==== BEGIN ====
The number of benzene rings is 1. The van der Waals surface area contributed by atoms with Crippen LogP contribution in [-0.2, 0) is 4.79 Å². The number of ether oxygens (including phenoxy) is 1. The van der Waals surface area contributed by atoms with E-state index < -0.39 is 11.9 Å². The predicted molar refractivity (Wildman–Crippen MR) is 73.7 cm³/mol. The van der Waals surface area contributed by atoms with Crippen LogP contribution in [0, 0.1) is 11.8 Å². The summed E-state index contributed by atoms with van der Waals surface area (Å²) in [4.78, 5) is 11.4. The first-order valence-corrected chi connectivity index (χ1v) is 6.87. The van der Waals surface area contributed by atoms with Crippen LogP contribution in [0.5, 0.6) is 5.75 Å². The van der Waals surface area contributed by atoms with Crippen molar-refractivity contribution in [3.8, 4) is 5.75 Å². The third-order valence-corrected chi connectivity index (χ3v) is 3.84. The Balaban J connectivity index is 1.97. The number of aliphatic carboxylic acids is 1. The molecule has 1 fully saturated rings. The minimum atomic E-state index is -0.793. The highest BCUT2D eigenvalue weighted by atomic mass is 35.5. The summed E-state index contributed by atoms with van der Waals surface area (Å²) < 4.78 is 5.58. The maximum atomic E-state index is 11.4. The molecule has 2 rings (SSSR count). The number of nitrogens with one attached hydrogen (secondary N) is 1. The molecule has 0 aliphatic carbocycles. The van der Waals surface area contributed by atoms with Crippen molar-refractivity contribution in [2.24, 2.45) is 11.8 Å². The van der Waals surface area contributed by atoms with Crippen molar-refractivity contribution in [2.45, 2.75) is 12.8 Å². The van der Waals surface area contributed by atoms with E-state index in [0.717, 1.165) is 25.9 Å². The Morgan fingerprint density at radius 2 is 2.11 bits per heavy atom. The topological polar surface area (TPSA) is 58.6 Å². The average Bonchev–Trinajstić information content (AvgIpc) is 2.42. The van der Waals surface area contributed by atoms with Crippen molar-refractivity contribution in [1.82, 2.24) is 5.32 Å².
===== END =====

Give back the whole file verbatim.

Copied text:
The number of benzene rings is 1. The van der Waals surface area contributed by atoms with Crippen LogP contribution in [-0.2, 0) is 4.79 Å². The number of ether oxygens (including phenoxy) is 1. The van der Waals surface area contributed by atoms with E-state index < -0.39 is 11.9 Å². The predicted molar refractivity (Wildman–Crippen MR) is 73.7 cm³/mol. The van der Waals surface area contributed by atoms with Crippen LogP contribution in [0, 0.1) is 11.8 Å². The summed E-state index contributed by atoms with van der Waals surface area (Å²) in [4.78, 5) is 11.4. The first-order valence-corrected chi connectivity index (χ1v) is 6.87. The van der Waals surface area contributed by atoms with Crippen LogP contribution in [0.5, 0.6) is 5.75 Å². The van der Waals surface area contributed by atoms with Crippen molar-refractivity contribution in [3.8, 4) is 5.75 Å². The third-order valence-corrected chi connectivity index (χ3v) is 3.84. The Balaban J connectivity index is 1.97. The number of aliphatic carboxylic acids is 1. The molecule has 1 fully saturated rings. The minimum atomic E-state index is -0.793. The highest BCUT2D eigenvalue weighted by atomic mass is 35.5. The summed E-state index contributed by atoms with van der Waals surface area (Å²) < 4.78 is 5.58. The maximum atomic E-state index is 11.4. The molecule has 2 rings (SSSR count). The number of nitrogens with one attached hydrogen (secondary N) is 1. The molecule has 0 aliphatic carbocycles. The van der Waals surface area contributed by atoms with Crippen molar-refractivity contribution in [2.24, 2.45) is 11.8 Å². The van der Waals surface area contributed by atoms with Crippen molar-refractivity contribution in [2.45, 2.75) is 12.8 Å². The van der Waals surface area contributed by atoms with E-state index in [0.717, 1.165) is 25.9 Å². The Morgan fingerprint density at radius 2 is 2.11 bits per heavy atom. The topological polar surface area (TPSA) is 58.6 Å². The average Bonchev–Trinajstić information content (AvgIpc) is 2.42. The van der Waals surface area contributed by atoms with Crippen molar-refractivity contribution in [1.82, 2.24) is 5.32 Å².